29. maj 2019
Maureen Bisognano: How WMTY Started
By Maureen Bisognano, former IHI President and CEO
Several years ago, I read an article by Susan Edgman-Levitan and Michael Barry, “Shared Decision Making-The Pinnacle of Patient-Centered Care” and one line in this New England Journal of Medicine article resonated deeply with me. In the piece, the authors say that we can’t only ask a patient “what’s the matter?” We also need to ask, “what matters to you?” At the IHI/BMJ International Forum a few weeks later in Paris, I challenged the thousands of clinicians and health care leaders in the room to do just that. And they did. From Jen Rodgers in Glasgow to Anders Vege in Norway to Shaun Maher in Scotland and Kris Vanhaecht in Belgium and Isabela Castro in Brazil and so many more, these amazing and compassionate people found that asking patients and their team members “what matters to you?” changed the way they designed care with patients and families and gave them new meaning in their work each day. They found each other and began to share the experiences and enthusiasm as they built this question into their daily work. And their energy started a movement, beginning in Norway on a June day in 2014.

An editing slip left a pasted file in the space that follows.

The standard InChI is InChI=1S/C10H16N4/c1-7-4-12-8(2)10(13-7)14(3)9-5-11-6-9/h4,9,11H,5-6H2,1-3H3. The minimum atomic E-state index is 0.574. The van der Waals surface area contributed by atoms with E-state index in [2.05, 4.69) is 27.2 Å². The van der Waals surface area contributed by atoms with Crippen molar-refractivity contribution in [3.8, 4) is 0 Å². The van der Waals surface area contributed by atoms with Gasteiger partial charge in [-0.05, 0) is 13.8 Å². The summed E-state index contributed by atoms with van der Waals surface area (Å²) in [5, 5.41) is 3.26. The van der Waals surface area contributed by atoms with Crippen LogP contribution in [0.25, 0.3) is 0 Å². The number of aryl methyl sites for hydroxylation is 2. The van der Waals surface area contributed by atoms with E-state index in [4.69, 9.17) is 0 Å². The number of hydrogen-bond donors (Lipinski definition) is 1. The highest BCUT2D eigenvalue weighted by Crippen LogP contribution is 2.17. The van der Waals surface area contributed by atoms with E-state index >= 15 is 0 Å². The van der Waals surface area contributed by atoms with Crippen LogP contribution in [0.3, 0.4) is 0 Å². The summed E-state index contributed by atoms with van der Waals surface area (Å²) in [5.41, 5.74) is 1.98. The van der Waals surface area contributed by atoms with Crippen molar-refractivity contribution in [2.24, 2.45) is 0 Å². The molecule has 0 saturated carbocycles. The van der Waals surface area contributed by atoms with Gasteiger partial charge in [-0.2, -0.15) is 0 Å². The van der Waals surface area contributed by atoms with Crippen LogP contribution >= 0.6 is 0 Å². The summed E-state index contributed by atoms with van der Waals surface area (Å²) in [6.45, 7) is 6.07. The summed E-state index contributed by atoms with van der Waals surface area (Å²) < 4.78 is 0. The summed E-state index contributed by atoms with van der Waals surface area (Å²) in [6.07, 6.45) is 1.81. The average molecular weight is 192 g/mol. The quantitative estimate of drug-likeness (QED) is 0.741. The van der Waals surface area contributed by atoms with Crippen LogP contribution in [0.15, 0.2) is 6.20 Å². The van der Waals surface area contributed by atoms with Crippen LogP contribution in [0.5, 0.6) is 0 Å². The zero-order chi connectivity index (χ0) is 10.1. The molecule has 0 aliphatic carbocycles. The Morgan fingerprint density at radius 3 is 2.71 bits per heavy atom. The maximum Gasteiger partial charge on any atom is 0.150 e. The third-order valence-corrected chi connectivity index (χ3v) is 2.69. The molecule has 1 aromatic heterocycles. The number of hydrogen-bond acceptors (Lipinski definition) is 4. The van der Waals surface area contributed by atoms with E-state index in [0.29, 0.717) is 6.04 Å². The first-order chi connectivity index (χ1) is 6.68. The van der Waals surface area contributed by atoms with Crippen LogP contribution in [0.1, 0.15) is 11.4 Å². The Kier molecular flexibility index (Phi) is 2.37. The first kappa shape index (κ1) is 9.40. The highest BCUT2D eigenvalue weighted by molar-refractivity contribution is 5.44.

Since then, these leaders have built a global strategy to honor the power of the question on June 6th each year. Last year, tens of thousands of people from over 2000 organizations in 31 countries around the world shared in the passion that comes from compassion and kindness. The stories from this day fill my heart with joy. Galina Gheihman and Cynthia Cooper, two physicians at Massachusetts General Hospital developed the Kind Care Bundle. They noted that we have ventilator bundles and central line bundles, but nothing is so important as kindness. Take a few minutes and watch this video on what can happen when you ask, “what makes a good day for you?”
Kindness and compassion might seem like asking more than you can give, but I challenge us all to take the first step and join us! June 6th, 2019 …together, we can change the world.